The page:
They are certainly highly ornamental and the wood is useful.
Fun fact: "sycamore" can refer to at least three unrelated trees:
-the sycamore fig or fig-mulberry (Ficus sycomorus): a fig native to the Levant, Arabia, and Africa. This is the "sycamore" of the Bible.
-the "sycamore" of the British Isles: a maple (Acer pseudoplatanus) native to continental Europe and introduced to England in the Tudor era. Believed to have taken its common name (in Italian and French, as well as in English) from the similarity of its leaves to those of the true sycamore, but its Latin name comes from an even nearer resemblance (at least in the opinion of Linnaeus) to those of the planes.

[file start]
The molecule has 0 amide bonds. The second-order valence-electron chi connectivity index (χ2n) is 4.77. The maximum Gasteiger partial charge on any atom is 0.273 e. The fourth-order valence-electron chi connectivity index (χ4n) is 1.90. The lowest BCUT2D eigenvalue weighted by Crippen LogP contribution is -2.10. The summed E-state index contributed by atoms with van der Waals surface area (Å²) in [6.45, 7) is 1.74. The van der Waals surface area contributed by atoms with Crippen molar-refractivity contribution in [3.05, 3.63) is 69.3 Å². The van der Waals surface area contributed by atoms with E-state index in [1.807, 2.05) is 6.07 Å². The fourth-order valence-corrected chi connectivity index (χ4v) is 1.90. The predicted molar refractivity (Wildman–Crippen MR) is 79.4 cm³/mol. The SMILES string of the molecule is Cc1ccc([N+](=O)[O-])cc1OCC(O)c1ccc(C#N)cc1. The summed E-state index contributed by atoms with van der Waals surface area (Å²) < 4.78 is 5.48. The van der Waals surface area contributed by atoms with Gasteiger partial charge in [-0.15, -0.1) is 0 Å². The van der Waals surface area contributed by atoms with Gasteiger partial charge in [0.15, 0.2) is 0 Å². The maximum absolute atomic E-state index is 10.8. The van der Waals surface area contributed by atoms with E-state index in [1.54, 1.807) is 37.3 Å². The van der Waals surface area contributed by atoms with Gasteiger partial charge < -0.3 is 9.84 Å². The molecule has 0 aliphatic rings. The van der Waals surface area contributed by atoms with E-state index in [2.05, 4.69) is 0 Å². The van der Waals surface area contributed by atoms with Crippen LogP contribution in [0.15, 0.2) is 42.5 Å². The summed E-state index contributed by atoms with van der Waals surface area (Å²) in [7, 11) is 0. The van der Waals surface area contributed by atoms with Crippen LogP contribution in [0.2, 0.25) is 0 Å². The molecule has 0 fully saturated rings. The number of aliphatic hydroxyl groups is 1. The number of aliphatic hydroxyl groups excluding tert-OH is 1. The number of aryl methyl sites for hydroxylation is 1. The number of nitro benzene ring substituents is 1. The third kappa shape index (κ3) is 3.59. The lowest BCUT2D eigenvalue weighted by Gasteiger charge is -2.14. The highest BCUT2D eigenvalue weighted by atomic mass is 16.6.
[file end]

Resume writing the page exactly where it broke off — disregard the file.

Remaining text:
-the American sycamore which you posted (Ptatanus occidentalis), a plane native to the eastern U.S.A. and the Ontario Peninsula in Canada. Probably got its common name from the aforementioned similarity of its leaves to those of the sycamore maple.
-the Oriental plane (historically, simply "the plane"; Platanus orientalis), native to the Near East and the Balkans, which is sometimes called the "Old World sycamore" in America by analogy with the native species.>>1506143
The planes are generally considered "living fossils." Also, most of its nearest (extant) relatives are endemic to the Southern Hemisphere (mostly sub-Saharan Africa and Australia), while the genus Platanus itself is restricted to the Northern. They are actually more closely related to the water-lotuses than most other trees of the north temperate zone.